This Week in Research: Exercise and Anxiety; A Galaxy is Born

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The galaxy in question — unmemorably named MACS 1149-JD — shown at three different levels of detail.

In this series, we look at the newest findings coming out of our area’s top research universities. We’ve got some great minds in Baltimore — let’s learn what they’re learning!
Here’s a trippy thing about space and time:  the young galaxy that Johns Hopkins astronomers and NASA scientists recently spotted (thanks to the Spitzer and Hubble space telescopes) is a baby, relatively speaking (a mere 200 million years old); it’s also one of the oldest things we’ve ever seen in space.

Of course, that’s because the star system is so unimaginably distant from us that its light had to travel approximately 13.2 billion light years before our telescopes could pick it up. “This galaxy is the most distant object we have ever observed with high confidence,” said Hopkins astronomer Wei Zheng. It dates from when our universe was a mere 500 million years old, an infant in terms of cosmic time.

If you’ve already had coffee this morning, try wrapping your head around this explanation from Johns Hopkins:

These first galaxies likely played the dominant role in the epoch of reionization, the event that signaled the demise of the universe’s Dark Ages. About 400,000 years after the Big Bang, neutral hydrogen gas formed from cooling particles. The first luminous stars and their host galaxies, however, did not emerge until a few hundred million years later. The energy released by these earliest galaxies is thought to have caused the neutral hydrogen strewn throughout the universe to ionize, or lose an electron, a state which the gas has remained in since that time.

When Hopkins helps launch the James Webb Telescope in 2018, astronomers hope to have an even better look at these very early stars and galaxies.  “With his discovery, we are seeing a galaxy when it was not even a toddler. But, this infant galaxy will in its future grow to be a galaxy like or own, hopefully hosting planetary systems with astronomers who will look back in time and see our galaxy in its infancy,” commented Zheng’s colleague, Hopkins physicist/astronomer Holland Ford.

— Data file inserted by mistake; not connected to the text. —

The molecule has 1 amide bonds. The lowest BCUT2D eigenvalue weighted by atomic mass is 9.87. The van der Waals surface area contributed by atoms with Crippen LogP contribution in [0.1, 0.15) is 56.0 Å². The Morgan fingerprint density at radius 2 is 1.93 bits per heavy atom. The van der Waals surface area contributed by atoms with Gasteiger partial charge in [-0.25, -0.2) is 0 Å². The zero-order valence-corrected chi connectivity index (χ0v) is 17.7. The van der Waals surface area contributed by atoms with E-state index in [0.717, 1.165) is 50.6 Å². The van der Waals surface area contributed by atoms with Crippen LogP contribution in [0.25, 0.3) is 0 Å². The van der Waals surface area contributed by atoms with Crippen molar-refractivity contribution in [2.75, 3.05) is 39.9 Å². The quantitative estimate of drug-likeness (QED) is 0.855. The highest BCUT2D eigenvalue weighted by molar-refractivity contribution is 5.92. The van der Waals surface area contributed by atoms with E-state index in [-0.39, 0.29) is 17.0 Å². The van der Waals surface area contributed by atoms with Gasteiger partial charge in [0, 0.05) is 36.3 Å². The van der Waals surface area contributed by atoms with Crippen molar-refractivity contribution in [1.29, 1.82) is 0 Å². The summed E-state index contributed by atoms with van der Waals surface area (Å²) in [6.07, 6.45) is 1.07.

Exercise is good for both your heart and your mental state, as any dedicated runner will tell you. But the question has always been how much good does it actually do, in terms of improving mood? According to recent research out of the University of Maryland, quite a bit.

Researchers from the university’s School of Public Health assessed students’ anxiety levels, then had half of them rest while the other half engaged in moderately intensive exercise. Then the somewhat-sadistic researchers showed the subjects a variety of intensely unpleasant images of “violence, mutilations, and other gruesome things” (as well as pleasant/neutral images of cups, furniture, puppies, and babies); meanwhile, the students were assessed for anxiety levels again.

“[UM researcher J. Carson] Smith found that exercise and quiet rest were equally effective at reducing anxiety levels initially. However, after looking at the emotionally charged images for roughly 20 minutes, the anxiety levels of those who had simply rested went back up to their initial levels, whereas those who had exercised maintained their reduced anxiety levels,” reports Futurity. In other words, exercise doesn’t just help reduce anxiety while the exercise is happening; its benefits extend beyond the bounds of the actual activity.

Smith’s next plan is to study whether exercise’s persistent beneficial effect can extend to patients with regular symptoms of anxiety and depression.

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